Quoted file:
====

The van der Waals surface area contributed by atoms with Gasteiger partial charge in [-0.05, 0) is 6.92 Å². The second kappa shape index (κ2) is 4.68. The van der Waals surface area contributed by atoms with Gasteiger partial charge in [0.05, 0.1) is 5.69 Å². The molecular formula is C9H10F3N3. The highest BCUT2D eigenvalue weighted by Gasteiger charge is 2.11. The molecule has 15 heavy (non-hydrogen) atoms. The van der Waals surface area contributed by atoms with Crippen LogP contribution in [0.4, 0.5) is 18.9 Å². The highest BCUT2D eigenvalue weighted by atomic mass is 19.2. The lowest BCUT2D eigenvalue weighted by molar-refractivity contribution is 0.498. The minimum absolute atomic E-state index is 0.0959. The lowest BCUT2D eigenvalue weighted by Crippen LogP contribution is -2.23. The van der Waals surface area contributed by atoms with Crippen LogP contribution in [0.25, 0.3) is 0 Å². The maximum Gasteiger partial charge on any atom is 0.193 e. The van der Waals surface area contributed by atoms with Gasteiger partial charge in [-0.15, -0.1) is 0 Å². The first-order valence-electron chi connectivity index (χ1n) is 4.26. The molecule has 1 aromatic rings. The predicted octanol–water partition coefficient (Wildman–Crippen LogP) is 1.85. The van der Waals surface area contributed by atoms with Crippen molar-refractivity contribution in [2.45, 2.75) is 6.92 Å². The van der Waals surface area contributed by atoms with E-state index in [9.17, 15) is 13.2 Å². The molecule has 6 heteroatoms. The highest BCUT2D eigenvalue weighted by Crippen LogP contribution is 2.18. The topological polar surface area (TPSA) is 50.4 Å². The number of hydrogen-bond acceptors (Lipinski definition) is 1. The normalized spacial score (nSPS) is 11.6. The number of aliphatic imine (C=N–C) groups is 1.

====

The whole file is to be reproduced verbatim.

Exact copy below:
The van der Waals surface area contributed by atoms with Gasteiger partial charge in [-0.05, 0) is 6.92 Å². The second kappa shape index (κ2) is 4.68. The van der Waals surface area contributed by atoms with Gasteiger partial charge in [0.05, 0.1) is 5.69 Å². The molecular formula is C9H10F3N3. The highest BCUT2D eigenvalue weighted by Gasteiger charge is 2.11. The molecule has 15 heavy (non-hydrogen) atoms. The van der Waals surface area contributed by atoms with Crippen LogP contribution in [0.4, 0.5) is 18.9 Å². The highest BCUT2D eigenvalue weighted by atomic mass is 19.2. The lowest BCUT2D eigenvalue weighted by molar-refractivity contribution is 0.498. The minimum absolute atomic E-state index is 0.0959. The lowest BCUT2D eigenvalue weighted by Crippen LogP contribution is -2.23. The van der Waals surface area contributed by atoms with Crippen LogP contribution in [0.25, 0.3) is 0 Å². The maximum Gasteiger partial charge on any atom is 0.193 e. The van der Waals surface area contributed by atoms with Gasteiger partial charge in [-0.15, -0.1) is 0 Å². The first-order valence-electron chi connectivity index (χ1n) is 4.26. The molecule has 1 aromatic rings. The predicted octanol–water partition coefficient (Wildman–Crippen LogP) is 1.85. The van der Waals surface area contributed by atoms with Crippen molar-refractivity contribution in [2.45, 2.75) is 6.92 Å². The van der Waals surface area contributed by atoms with E-state index in [9.17, 15) is 13.2 Å². The molecule has 6 heteroatoms. The highest BCUT2D eigenvalue weighted by Crippen LogP contribution is 2.18. The topological polar surface area (TPSA) is 50.4 Å². The number of hydrogen-bond acceptors (Lipinski definition) is 1. The normalized spacial score (nSPS) is 11.6. The number of aliphatic imine (C=N–C) groups is 1.